A Jew is not a number
The demographic obsession, which in Israel is one of the most destructive factors in local politics, often seems like a fruitless and incomprehensible attempt to repair the 'demographic damage' of the Holocaust.
In recent weeks, several articles in Haaretz have been devoted to the debate between Israel-centric demography, which claims that the number of Jews in Israel is larger than in any other place in the world, and American-centric demography, which claims that the Jewish community in the United States is the world's largest.
To be precise, the debate surrounds the question of the number of Jews living in the U.S., where, as opposed to the practice in Israel, the authorities are not permitted to register the religious affiliation of the citizens. Therefore the question of "Who is a Jew" is not one that interests the government, and it has a wide variety of answers.
A study conducted recently by two American Jewish demographers found one million "additional" Jews, as compared to the number counted previously, and thus increased the number of Jews living in the U.S. from 5.2 million to over 6 million. A response by Israeli demographer Sergio Della Pergola (Haaretz, January 2, 2007) defended, in the wake of the findings of the American study, the accuracy of the earlier estimate, arguing that there are indeed no more than 5.2 million Jews living in the U.S. today.
The common denominator of all those participating in the debate is their loyalty to the basic assumption that assimilation is a "national problem." It is clear that the desire of many parents to see their children preserve the tradition they practice lies in the fundamentally conservative nature of the human family. Therefore we can understand and identify with the pain of parents who may see how their children adopt an identity that differs from that into which they were educated.
But all that does not turn assimilation into a "national problem," just as cancer or heart disease are not defined as "national problems." These diseases may be difficult and painful, but they are difficult mainly for the people who experience them in the closest family and social circles.
The Jewish nation is not in danger of extinction, and its existence does not depend on the number of Jews living today in the U.S., and certainly not on that additional one million who do or do not exist; even those demographers who insist that it does, admit that we are talking about Jews who have opted for a very tenuous connection with their religious identity. Otherwise there would have been no problem counting them in the first place.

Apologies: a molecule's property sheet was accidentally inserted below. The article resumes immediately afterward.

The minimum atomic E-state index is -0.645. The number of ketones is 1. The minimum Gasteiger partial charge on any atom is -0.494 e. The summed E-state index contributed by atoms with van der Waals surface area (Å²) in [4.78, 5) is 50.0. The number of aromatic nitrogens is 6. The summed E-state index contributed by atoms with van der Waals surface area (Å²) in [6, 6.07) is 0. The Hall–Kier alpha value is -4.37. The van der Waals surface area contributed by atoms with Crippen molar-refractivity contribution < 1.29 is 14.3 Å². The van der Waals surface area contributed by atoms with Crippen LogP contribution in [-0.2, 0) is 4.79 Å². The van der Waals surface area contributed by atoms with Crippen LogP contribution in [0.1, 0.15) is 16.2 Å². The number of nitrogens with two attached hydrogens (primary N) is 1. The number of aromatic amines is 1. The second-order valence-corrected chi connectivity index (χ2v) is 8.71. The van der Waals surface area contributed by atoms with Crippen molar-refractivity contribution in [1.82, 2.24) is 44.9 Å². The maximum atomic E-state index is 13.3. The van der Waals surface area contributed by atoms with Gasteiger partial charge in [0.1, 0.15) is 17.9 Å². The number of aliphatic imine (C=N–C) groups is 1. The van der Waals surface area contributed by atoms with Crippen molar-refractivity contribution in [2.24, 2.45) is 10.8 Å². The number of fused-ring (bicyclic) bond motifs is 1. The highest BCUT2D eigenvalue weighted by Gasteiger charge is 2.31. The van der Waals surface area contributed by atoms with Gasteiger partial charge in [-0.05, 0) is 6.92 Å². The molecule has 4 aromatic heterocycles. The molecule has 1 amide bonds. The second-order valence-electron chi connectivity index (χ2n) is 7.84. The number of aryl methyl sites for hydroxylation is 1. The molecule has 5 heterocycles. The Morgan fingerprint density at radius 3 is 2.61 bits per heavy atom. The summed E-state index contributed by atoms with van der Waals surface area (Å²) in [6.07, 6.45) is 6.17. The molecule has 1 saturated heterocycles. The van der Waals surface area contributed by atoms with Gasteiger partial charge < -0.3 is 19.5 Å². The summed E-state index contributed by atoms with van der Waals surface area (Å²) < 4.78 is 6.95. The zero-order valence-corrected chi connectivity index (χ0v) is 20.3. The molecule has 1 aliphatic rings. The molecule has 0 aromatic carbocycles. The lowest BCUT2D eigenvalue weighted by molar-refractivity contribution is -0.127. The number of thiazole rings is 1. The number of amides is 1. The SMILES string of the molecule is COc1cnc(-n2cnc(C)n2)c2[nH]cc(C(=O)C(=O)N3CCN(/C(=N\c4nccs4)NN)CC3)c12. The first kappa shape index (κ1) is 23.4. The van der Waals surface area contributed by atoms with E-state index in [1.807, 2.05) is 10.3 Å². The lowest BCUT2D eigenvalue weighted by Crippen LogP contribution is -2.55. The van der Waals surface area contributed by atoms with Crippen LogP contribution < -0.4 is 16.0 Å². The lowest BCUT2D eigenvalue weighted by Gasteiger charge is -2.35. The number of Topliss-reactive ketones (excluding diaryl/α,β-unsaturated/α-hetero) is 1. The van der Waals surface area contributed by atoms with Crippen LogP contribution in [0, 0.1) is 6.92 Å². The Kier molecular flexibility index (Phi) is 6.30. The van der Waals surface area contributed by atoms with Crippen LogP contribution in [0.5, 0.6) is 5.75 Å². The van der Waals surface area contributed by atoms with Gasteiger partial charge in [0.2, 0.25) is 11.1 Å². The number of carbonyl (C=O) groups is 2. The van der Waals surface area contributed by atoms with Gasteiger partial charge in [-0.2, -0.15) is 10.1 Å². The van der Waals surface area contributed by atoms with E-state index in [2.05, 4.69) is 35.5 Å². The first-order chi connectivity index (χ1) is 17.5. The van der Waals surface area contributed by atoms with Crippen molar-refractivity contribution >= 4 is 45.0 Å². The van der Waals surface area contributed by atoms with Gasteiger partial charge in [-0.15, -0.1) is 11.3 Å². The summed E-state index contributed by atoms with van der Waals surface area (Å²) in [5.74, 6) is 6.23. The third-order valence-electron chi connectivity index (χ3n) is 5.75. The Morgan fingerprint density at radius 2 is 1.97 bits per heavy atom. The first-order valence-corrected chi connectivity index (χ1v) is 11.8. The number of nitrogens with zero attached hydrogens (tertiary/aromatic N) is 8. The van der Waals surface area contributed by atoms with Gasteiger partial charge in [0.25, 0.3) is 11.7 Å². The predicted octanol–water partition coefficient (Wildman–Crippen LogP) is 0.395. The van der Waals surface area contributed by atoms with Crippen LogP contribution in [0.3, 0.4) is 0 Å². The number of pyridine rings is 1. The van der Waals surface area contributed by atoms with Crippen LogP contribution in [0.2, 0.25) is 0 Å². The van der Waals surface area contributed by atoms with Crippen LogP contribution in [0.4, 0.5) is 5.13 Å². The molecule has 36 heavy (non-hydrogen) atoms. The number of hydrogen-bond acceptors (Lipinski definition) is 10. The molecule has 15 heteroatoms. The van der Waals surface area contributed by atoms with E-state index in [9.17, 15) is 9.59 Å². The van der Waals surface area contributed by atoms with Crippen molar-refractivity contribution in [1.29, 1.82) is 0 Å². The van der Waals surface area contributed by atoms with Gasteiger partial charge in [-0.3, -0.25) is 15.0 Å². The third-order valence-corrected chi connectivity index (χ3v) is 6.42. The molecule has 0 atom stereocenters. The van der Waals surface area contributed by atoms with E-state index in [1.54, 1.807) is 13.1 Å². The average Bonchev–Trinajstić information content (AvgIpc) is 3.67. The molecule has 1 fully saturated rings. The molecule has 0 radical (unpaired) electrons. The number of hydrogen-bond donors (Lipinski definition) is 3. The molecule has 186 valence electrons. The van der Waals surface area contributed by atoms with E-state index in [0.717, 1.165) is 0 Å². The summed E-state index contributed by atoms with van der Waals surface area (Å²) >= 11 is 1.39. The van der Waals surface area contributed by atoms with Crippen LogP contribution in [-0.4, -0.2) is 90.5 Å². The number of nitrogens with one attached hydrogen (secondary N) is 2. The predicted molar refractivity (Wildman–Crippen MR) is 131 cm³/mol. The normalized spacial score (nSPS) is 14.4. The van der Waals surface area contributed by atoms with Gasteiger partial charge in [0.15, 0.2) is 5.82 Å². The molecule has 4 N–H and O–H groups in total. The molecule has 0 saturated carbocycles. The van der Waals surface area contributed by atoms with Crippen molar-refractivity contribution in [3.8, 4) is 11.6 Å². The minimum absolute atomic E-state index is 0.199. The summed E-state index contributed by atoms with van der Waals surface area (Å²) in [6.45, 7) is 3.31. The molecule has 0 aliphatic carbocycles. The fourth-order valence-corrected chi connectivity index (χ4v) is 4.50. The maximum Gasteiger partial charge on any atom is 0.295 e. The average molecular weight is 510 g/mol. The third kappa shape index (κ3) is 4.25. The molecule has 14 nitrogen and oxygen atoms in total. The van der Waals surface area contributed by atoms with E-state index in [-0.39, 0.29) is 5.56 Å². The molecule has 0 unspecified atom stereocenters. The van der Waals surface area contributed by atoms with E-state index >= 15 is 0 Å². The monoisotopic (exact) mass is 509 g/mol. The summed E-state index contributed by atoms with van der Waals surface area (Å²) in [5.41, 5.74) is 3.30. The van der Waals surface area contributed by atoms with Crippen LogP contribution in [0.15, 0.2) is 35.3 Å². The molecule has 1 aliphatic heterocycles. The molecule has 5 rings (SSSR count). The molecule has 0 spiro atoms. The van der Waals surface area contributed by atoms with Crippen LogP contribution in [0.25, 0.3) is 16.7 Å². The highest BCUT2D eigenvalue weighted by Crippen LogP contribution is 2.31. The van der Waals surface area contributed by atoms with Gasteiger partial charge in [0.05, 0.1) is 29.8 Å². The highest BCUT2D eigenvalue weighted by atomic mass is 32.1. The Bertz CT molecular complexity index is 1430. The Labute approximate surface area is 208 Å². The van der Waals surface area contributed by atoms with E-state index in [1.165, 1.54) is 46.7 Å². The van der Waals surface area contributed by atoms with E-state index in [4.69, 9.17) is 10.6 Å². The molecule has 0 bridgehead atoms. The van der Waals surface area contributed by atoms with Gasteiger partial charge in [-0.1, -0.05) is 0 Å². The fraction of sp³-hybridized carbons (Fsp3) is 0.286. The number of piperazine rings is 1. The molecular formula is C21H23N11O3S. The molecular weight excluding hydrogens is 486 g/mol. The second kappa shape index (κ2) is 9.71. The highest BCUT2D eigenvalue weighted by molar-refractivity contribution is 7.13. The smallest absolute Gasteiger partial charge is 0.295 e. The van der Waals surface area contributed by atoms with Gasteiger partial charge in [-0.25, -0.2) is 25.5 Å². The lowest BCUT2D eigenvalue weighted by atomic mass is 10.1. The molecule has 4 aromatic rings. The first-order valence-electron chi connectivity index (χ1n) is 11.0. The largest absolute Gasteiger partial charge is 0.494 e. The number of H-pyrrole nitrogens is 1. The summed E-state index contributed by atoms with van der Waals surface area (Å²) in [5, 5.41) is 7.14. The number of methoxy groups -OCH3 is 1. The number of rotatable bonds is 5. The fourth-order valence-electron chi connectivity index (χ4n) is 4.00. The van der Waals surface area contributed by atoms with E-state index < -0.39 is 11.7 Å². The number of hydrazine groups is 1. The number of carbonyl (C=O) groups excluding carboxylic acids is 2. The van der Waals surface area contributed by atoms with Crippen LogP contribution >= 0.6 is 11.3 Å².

Assimilation among Jews is a phenomenon that existed in the past and will continue to be part of Jewish existence as long as Jews continue to live among non-Jews as well. In the historical context, assimilation to the extent we are seeing at present is an unavoidable outcome of the breaking down of the walls of social, political and legal isolation, in which a substantial percentage of European Jews lived in the Middle Ages and the early modern period.
The time has come to reconsider whether the ethical and legal significance borne by the concept "assimilation" is justified. It pertains to people who have chosen, more or less deliberately, to live as non-Jews. This choice is no less legitimate than the choice of others to preserve and pass on Jewish identity in all its complexity.
The demographic obsession, which in Israel is one of the most destructive factors in local politics, often seems like a fruitless and incomprehensible attempt to repair the "demographic damage" of the Holocaust. The shallowness of the attempt to sum up or understand the Holocaust in terms of numbers blurs the fact that the Holocaust was first and foremost a destruction of human worlds and cultures that no longer exist and will never again exist.
The debate about the precise number of American Jews, which is being waged between the "optimists," who count 6 million, and the "pessimists," who count only 5 million, not only lacks any practical significance, but also diverts attention from the truly significant discussion taking place in our generation. The main aspect of the discussion is not the question of how many Jews there are, but what meaning - or perhaps meanings - is attributed to this identity by those who define themselves as Jews.
The writer is director of the Settlement Watch project of the Peace Now movement. The views in the article are his own and do not represent Peace Now.
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